The federal government on Sept. 13 rejected pleas from labor unions not to deny tax credits to workers who get health insurance in multiemployer “Taft-Hartley plans,” which are common in industries such as construction. Low- and moderate-income people who buy insurance are supposed to get the credits under the Affordable Health Care Act of 2010, but the Treasury Department said only those who buy private insurance on exchanges are eligible, not those “covered by an eligible employer-sponsored plan.” The Obama administration’s position, that workers covered by the plans get a tax benefit because employers’ contributions are not counted as taxable income, was closer to that of Congressional Republicans than to that of unions, who said the law creates incentives for employers to drop coverage.
Maids and janitors trying to form a union at the Embassy Suites hotel in Irvine are also trying to get the Los Angeles County Employees Retirement Association to drop its investment in the hotel. Unite Here Local 11 has been boycotting the hotel for more than two years, and the pension fund has $150 million in a private-equity firm that bought the hotel in 2010. Irvine Councilmember Larry Agran told the association’s investment board last month that it was “responsible for a multibillion-dollar union pension fund that has become heavily invested in an anti-union enterprise.” Fund chief executive Gregg Rademacher said it had exercised whatever influence it had, and the only other option was to sell its investment.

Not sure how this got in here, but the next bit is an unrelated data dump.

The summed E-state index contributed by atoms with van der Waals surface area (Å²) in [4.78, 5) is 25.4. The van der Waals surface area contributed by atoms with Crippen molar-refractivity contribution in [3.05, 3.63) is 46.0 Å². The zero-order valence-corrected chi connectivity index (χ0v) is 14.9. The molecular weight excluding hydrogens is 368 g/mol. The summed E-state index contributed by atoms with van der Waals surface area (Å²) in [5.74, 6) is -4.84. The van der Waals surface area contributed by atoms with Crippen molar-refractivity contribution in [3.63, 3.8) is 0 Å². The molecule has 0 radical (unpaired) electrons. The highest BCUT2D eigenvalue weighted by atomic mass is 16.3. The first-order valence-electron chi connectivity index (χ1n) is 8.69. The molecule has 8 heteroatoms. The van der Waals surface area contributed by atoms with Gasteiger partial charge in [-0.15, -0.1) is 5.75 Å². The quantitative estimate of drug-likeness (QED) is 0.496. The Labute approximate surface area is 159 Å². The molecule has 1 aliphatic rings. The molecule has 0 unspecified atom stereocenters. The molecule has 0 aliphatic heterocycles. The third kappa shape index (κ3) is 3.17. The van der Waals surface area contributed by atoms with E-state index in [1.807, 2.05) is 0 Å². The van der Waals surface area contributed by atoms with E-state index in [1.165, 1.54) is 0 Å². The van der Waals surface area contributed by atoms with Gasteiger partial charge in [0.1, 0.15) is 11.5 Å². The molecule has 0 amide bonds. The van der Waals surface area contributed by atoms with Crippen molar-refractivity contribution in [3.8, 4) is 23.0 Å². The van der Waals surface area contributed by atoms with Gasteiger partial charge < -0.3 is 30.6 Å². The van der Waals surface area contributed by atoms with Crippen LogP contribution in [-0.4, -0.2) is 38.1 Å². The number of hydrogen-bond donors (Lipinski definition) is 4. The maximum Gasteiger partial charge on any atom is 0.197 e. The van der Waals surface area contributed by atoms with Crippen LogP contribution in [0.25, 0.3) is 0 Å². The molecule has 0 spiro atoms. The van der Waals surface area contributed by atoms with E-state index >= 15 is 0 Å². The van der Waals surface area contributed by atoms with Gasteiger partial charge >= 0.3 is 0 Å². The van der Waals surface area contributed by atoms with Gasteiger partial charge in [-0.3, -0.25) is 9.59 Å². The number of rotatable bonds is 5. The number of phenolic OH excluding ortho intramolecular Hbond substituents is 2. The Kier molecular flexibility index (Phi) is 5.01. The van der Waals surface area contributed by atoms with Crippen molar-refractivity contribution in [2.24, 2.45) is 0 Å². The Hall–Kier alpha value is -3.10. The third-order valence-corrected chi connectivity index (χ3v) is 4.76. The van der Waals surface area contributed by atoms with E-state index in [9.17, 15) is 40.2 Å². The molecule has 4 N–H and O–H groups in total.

Randi Weingarten, president of the American Federation of Teachers, joined the Philadelphia Coalition Advocating for Public Schools Sept. 12 to launch its “Full Funding Fridays” campaign, urging city officials to restore money cut from the city’s schools. The city has closed and privatized schools, laid off guidance counselors, and is seeking pay cuts and other concessions from the Philadelphia Federation of Teachers. “Our children deserve more,” said Kia Hinton, education committee co-chair at ACTION United. “They deserve to have enough desks so students aren’t sitting on the floor.” Weingarten later spoke outside a local high school, after the principal told her she couldn’t come in because it would be disruptive.
Temporary food-service workers at the Oregon Zoo in Portland have voted to join Laborers International Union of North America Local 483. The vote, after a months-long organizing campaign, was 61-4. Workers had complained that they has not gotten raises and that as part-time workers, they weren’t covered by the city’s paid sick-leave ordinance. Local 483 representative Megan Hise said the union was “pleasantly surprised” that the Portland metropolitan government did not oppose it.
Threatening a general strike, throwing smoke grenades, and blowing whistles, more than 100,000 Polish union members marched through Warsaw Sept. 14 to vent their anger at Prime Minister Donald Tusk's government raising the retirement age to 67 and allowing longer daily and weekly working hours. “We don't accept a policy that leads to poverty,” Jan Guz, leader of OPZZ, Poland's largest union, told the crowd, saying “we will block the whole country” if the government doesn’t change its policies. With unemployment up to 13 percent, many people are working on short-term contracts without benefits, and Poland’s wages are among Europe’s lowest. One protesting nurse said she makes 2,000 zlotys a month (about $630) after 31 years in her job.